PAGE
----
Leadership in environmental sustainability and reducing the environmental impact play an essential role in the activities of Walmart Canada. The company is committed to reducing its environmental footprint by selling products that are routed to the market in a sustainable way, reducing energy consumption and reducing the amount of waste sent to landfills.”

Categories: Tesla, Trucks

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12 Comments on "Walmart Canada Orders 30 More Tesla Semis"

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Those Toronto winters will be good test for Tesla.

…and Saskatchewan.

The dam is about to burst on fleet sales of EVs, particularly trucks (cargo vans to semis) and school buses. People who make the buying decisions for these fleets do so based on spreadsheets, not the kind of often idiotic stuff that sways your co-workers, friends, relatives, and neighbors, like the people who insist “An electric car wouldn’t work for me” when then can’t tell you how many miles they drive per day or week, the range of various EVs, how much they’d save on O&A costs by switching to an EV, etc. They just magically know it wouldn’t work.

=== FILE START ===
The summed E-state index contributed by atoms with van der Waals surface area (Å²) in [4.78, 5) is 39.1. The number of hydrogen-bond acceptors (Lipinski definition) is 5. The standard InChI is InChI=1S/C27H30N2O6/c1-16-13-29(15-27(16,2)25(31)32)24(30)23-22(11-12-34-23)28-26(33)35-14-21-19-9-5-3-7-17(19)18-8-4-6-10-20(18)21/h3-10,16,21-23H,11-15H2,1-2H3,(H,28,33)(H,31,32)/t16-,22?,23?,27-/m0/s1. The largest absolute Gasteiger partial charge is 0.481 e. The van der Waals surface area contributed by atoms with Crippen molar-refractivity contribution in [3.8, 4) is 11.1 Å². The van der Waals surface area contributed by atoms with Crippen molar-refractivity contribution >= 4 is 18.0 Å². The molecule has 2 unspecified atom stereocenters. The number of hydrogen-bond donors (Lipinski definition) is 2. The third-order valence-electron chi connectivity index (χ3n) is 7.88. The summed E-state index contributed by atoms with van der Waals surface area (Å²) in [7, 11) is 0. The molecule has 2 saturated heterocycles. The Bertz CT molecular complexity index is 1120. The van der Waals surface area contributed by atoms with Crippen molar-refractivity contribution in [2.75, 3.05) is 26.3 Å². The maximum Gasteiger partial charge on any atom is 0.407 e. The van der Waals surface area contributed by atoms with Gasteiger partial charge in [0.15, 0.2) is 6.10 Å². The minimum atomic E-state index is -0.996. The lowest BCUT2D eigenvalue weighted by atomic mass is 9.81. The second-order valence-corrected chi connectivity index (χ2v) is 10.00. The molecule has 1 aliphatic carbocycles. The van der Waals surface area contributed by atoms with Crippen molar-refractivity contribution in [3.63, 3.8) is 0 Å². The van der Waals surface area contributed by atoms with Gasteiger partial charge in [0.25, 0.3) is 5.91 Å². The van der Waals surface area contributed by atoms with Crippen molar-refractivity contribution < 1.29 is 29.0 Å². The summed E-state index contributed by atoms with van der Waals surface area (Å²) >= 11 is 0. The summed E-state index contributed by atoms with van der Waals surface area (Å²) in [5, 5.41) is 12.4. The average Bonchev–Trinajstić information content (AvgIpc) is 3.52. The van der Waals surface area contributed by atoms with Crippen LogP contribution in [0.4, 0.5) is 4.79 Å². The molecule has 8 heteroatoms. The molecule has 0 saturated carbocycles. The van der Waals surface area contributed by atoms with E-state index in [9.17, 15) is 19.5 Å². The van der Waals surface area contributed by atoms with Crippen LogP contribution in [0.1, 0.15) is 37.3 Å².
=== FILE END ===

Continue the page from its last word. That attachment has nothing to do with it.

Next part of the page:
(Sorry if I sound snippy about this. I’ve recently run into an unusually high number of people who are anti-EV for no real reason. When it’s someone I know personally who would clearly benefit from going electric, it really frosts my cookies.)

Yep, for anyone who can do basic math.

And EVen the Fuzzy Math Challenged!

I can also see the base Model 3 taking over the Prius, as the defecto taxi cab in countries with high petrol costs. In NEw Zealand, the petrol savings vs a hybrid would pay for the car in 12 months, and your customers get a much better experience.

The truck seems to be coming on well but when are they supposed to produce them and where?

I totally agree. I do long haul , so these are real numbers, 10,000 miles a month
1,300 gallons of fuel a month ( that’s over $4,000 monthly in fuel) add in oil changes and filters every 15,000-20,000 miles.
It all cost money. This is for one truck, one driver, running 3,300 miles a week for three weeks out of the month. Nothing fancy just plying the trade.

Obviously short haul would be less but these are real dollars and they add up very quickly.

EV trucks can’t come soon enough!

Thanks Bunny, the long haul driver. Seriously, good numbers.

So this is just an order for WalMart Canada to get to 20% of there fleet. What about the US isn’t WalMart going to get Electric Semi’s for the US fleet?

The title should read “Walmart Canada puts a deposit down on 30 more Tesla Semis”. They can’t be ordered and Tesla hasn’t put a firm date when and where they are going to be built. For Walmart this is little more than getting some positive press.

A statement of intent that *doesn’t* say “we are staying in diesel trucks because they are so much better”.